Economic consequences of the COVID-19 pandemic have led to an unprecedented global financial crisis with no end in sight. When it comes to stabilizing the financial system, the US president and his Democratic challenger have different approaches in mind.

A second Trump administration would continue to see a loosening in financial regulation, while the Biden campaign has pledged to build on the Dodd-Frank Act, reflecting the major policy differences between Democrats and Republicans, as discussed in an October 16 Wall Street Journal article (subscription required).

Mayer Brown Government & Global Trade partner Andrew Olmem (DC), a former National Economic Council deputy director under President Trump, said the Trump administration "will continue its focus on pragmatic, pro-growth regulatory reforms that enhance the resiliency of financial markets, encourage the use of fintech, and expand access to the financial system."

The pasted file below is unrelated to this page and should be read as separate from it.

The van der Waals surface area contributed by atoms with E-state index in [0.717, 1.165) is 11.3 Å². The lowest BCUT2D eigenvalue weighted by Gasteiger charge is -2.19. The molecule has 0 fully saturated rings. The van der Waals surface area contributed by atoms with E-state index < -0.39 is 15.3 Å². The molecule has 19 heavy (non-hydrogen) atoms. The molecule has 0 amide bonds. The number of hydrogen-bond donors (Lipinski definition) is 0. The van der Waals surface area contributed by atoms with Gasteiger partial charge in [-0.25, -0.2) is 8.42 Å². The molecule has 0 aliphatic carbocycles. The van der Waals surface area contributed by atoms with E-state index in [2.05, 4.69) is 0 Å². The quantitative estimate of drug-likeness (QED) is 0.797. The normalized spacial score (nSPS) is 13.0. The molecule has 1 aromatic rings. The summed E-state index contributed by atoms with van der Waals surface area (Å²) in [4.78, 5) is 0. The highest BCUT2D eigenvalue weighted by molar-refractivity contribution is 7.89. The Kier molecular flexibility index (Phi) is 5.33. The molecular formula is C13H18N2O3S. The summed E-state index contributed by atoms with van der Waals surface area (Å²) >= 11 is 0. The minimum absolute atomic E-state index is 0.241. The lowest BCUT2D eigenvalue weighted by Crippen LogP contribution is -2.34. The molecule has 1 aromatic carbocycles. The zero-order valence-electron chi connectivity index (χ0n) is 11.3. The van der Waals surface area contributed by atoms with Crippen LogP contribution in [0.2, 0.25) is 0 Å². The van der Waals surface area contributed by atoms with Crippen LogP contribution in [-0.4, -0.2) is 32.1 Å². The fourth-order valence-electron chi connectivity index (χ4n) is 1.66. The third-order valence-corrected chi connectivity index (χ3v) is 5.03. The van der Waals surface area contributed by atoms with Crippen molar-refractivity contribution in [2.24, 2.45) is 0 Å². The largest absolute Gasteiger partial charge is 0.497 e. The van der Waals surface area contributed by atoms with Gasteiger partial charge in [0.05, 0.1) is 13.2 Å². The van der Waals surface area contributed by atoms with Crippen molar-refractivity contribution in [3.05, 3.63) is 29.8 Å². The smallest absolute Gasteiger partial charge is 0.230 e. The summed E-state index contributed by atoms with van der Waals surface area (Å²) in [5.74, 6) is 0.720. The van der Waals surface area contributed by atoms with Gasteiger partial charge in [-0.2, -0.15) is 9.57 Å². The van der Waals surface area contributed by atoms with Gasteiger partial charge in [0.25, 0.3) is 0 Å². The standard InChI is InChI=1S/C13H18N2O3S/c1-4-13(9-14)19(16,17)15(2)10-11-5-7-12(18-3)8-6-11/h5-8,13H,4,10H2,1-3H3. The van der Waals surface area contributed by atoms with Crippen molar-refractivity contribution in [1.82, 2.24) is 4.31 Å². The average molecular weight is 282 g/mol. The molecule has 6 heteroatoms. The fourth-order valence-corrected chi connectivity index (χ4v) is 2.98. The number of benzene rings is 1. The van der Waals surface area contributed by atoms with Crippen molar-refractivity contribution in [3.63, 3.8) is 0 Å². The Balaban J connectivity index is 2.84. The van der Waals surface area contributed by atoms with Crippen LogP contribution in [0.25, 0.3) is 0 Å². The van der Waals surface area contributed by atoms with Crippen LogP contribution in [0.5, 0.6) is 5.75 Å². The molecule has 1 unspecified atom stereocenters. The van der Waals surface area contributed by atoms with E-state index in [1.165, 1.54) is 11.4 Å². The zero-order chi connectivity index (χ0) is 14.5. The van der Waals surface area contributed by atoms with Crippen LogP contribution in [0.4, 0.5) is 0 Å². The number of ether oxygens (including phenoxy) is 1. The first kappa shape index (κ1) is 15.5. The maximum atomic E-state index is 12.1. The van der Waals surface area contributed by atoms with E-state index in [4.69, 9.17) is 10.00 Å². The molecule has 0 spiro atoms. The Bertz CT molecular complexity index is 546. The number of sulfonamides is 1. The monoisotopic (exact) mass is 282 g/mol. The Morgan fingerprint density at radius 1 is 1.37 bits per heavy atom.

Jacob Lew, Treasury secretary in the Obama administration, says that a Biden administration could "build on the achievements of Dodd-Frank to ensure that consumers have a voice, that regulators can spot and address outsize risks, and that our system is one in which everyone plays by the rules."

The article goes on to analyze how the outcome of the upcoming presidential election could impact money-market mutual funds, bank regulation, consumer financial protection and securities regulation.

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